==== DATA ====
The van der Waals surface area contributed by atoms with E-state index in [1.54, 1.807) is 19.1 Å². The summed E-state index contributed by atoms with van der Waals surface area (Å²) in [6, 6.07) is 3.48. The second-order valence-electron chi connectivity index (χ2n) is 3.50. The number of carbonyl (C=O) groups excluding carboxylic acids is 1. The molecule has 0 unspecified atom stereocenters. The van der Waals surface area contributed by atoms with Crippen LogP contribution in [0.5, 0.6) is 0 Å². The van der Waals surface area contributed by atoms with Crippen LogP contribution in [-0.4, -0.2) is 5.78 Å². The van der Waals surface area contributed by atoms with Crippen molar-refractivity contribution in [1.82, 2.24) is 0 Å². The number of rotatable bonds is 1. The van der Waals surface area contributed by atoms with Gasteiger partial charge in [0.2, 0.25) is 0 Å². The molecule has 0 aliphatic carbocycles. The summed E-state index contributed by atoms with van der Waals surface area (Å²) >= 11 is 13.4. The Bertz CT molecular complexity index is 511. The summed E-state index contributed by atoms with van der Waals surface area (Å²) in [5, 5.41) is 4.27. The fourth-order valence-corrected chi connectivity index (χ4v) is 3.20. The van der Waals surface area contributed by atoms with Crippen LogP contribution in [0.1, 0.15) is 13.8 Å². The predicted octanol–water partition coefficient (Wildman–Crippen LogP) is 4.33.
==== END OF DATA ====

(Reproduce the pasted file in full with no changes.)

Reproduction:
The van der Waals surface area contributed by atoms with E-state index in [1.54, 1.807) is 19.1 Å². The summed E-state index contributed by atoms with van der Waals surface area (Å²) in [6, 6.07) is 3.48. The second-order valence-electron chi connectivity index (χ2n) is 3.50. The number of carbonyl (C=O) groups excluding carboxylic acids is 1. The molecule has 0 unspecified atom stereocenters. The van der Waals surface area contributed by atoms with Crippen LogP contribution in [0.5, 0.6) is 0 Å². The van der Waals surface area contributed by atoms with Crippen LogP contribution in [-0.4, -0.2) is 5.78 Å². The van der Waals surface area contributed by atoms with Crippen molar-refractivity contribution in [1.82, 2.24) is 0 Å². The number of rotatable bonds is 1. The van der Waals surface area contributed by atoms with Gasteiger partial charge in [0.2, 0.25) is 0 Å². The molecule has 0 aliphatic carbocycles. The summed E-state index contributed by atoms with van der Waals surface area (Å²) >= 11 is 13.4. The Bertz CT molecular complexity index is 511. The summed E-state index contributed by atoms with van der Waals surface area (Å²) in [5, 5.41) is 4.27. The fourth-order valence-corrected chi connectivity index (χ4v) is 3.20. The van der Waals surface area contributed by atoms with Crippen LogP contribution in [0.1, 0.15) is 13.8 Å². The predicted octanol–water partition coefficient (Wildman–Crippen LogP) is 4.33.